For everyone out there who religiously removes chicken skin before eating the meat, this post is going to hurt. In a land where the “fat equals flavor” mantra is oft repeated, Japanese are bound to enjoy not just chicken with the skin left on, but also chicken that is just skin.
Chicken skin as a food item unto itself is generally only something seen at yakitori restaurants, where their specialty is skewering bite-sized pieces of chicken on thin bamboo sticks, then charcoal grilling them. The “kawa,” as the Japanese call skin, is cut up into one or two centimeter squares, then skewered up. This conga line of skin squares is then grilled up until a nice crisp is going. A bit of a thin, sweet sauce may be applied, but often just a bit of salt is all that’s really needed to best enjoy the flavor. (For those who like things a little spicy, there’s always some red pepper blend, or “shichimi,” on the table for you to be as judicious as you’d like with.)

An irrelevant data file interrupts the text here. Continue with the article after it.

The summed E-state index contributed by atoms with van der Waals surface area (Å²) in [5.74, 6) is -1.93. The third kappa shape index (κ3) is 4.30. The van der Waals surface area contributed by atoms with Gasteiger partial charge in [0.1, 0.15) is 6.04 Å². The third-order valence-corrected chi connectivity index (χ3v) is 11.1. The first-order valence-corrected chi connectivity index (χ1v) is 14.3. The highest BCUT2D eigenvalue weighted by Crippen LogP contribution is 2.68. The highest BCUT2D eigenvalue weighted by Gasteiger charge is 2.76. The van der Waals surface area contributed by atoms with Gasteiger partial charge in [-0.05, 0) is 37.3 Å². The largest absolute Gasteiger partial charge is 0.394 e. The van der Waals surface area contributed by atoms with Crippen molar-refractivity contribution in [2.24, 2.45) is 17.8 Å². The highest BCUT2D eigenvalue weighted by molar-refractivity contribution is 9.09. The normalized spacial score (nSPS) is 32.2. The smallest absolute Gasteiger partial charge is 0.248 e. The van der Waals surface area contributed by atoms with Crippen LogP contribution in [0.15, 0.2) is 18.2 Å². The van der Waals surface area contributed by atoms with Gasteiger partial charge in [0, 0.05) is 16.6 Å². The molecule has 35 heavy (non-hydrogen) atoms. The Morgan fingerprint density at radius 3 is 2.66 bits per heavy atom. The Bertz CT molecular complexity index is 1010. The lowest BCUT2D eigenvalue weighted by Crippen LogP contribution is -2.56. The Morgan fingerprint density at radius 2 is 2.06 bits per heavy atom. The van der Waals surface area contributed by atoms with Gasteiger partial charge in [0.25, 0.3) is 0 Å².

Now, if you really don’t like chicken skin, this preparation is not going to bring you any peace, love, or happiness. However, if you are up to giving it a try, or already a (most likely embarrassed) chicken skin lover, grilled chicken skin at a yakitori restaurant just may lead to you having an out of body experience. Am I overselling it? How does super flavorful fattiness with just the right crunch sound to you? Remind you of something else, like perhaps bacon? Think of the grilled chicken skin as the bacon of chicken products (though it is not smoked), and then thinking about throwing caution to the wind and ordering another stick or two of it! But whatever you do, don’t chicken out.
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